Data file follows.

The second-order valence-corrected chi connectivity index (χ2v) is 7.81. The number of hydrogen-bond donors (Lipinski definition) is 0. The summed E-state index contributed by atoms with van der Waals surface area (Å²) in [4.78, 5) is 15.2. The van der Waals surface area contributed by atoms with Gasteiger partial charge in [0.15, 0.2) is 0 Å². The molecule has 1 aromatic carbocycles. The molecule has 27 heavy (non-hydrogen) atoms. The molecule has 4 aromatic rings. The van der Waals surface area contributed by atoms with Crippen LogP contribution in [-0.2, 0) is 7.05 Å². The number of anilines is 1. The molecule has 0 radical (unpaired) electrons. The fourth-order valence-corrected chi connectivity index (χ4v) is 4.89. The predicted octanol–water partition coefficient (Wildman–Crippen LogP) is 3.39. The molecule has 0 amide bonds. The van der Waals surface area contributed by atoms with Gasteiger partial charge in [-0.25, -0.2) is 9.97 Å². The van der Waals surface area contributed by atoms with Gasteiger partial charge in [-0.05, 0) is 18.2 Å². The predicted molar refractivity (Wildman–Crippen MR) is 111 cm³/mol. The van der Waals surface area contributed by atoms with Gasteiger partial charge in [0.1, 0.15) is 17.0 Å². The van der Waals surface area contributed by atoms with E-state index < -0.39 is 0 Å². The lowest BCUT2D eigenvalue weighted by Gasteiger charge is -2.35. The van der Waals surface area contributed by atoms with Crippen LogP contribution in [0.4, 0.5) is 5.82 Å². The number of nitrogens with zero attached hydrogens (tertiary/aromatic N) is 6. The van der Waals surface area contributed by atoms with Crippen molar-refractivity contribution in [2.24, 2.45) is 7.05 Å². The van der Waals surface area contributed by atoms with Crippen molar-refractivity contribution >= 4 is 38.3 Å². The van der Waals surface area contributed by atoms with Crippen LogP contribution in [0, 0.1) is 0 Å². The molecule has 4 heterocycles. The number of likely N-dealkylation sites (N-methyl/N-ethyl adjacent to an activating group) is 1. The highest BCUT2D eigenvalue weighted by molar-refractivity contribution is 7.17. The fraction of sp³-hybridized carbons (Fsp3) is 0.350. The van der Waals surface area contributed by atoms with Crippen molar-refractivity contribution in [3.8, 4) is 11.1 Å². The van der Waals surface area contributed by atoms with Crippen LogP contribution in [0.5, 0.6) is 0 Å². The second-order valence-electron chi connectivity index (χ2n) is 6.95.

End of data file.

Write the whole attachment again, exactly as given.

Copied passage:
The second-order valence-corrected chi connectivity index (χ2v) is 7.81. The number of hydrogen-bond donors (Lipinski definition) is 0. The summed E-state index contributed by atoms with van der Waals surface area (Å²) in [4.78, 5) is 15.2. The van der Waals surface area contributed by atoms with Gasteiger partial charge in [0.15, 0.2) is 0 Å². The molecule has 1 aromatic carbocycles. The molecule has 27 heavy (non-hydrogen) atoms. The molecule has 4 aromatic rings. The van der Waals surface area contributed by atoms with Crippen LogP contribution in [-0.2, 0) is 7.05 Å². The number of anilines is 1. The molecule has 0 radical (unpaired) electrons. The fourth-order valence-corrected chi connectivity index (χ4v) is 4.89. The predicted octanol–water partition coefficient (Wildman–Crippen LogP) is 3.39. The molecule has 0 amide bonds. The van der Waals surface area contributed by atoms with Gasteiger partial charge in [-0.25, -0.2) is 9.97 Å². The van der Waals surface area contributed by atoms with Gasteiger partial charge in [-0.05, 0) is 18.2 Å². The predicted molar refractivity (Wildman–Crippen MR) is 111 cm³/mol. The van der Waals surface area contributed by atoms with Gasteiger partial charge in [0.1, 0.15) is 17.0 Å². The van der Waals surface area contributed by atoms with E-state index < -0.39 is 0 Å². The lowest BCUT2D eigenvalue weighted by Gasteiger charge is -2.35. The van der Waals surface area contributed by atoms with Crippen LogP contribution in [0.4, 0.5) is 5.82 Å². The number of nitrogens with zero attached hydrogens (tertiary/aromatic N) is 6. The van der Waals surface area contributed by atoms with Crippen molar-refractivity contribution in [2.24, 2.45) is 7.05 Å². The van der Waals surface area contributed by atoms with Crippen molar-refractivity contribution >= 4 is 38.3 Å². The van der Waals surface area contributed by atoms with Crippen LogP contribution in [0, 0.1) is 0 Å². The molecule has 4 heterocycles. The number of likely N-dealkylation sites (N-methyl/N-ethyl adjacent to an activating group) is 1. The highest BCUT2D eigenvalue weighted by molar-refractivity contribution is 7.17. The fraction of sp³-hybridized carbons (Fsp3) is 0.350. The van der Waals surface area contributed by atoms with Crippen molar-refractivity contribution in [3.8, 4) is 11.1 Å². The van der Waals surface area contributed by atoms with Crippen LogP contribution in [0.5, 0.6) is 0 Å². The second-order valence-electron chi connectivity index (χ2n) is 6.95.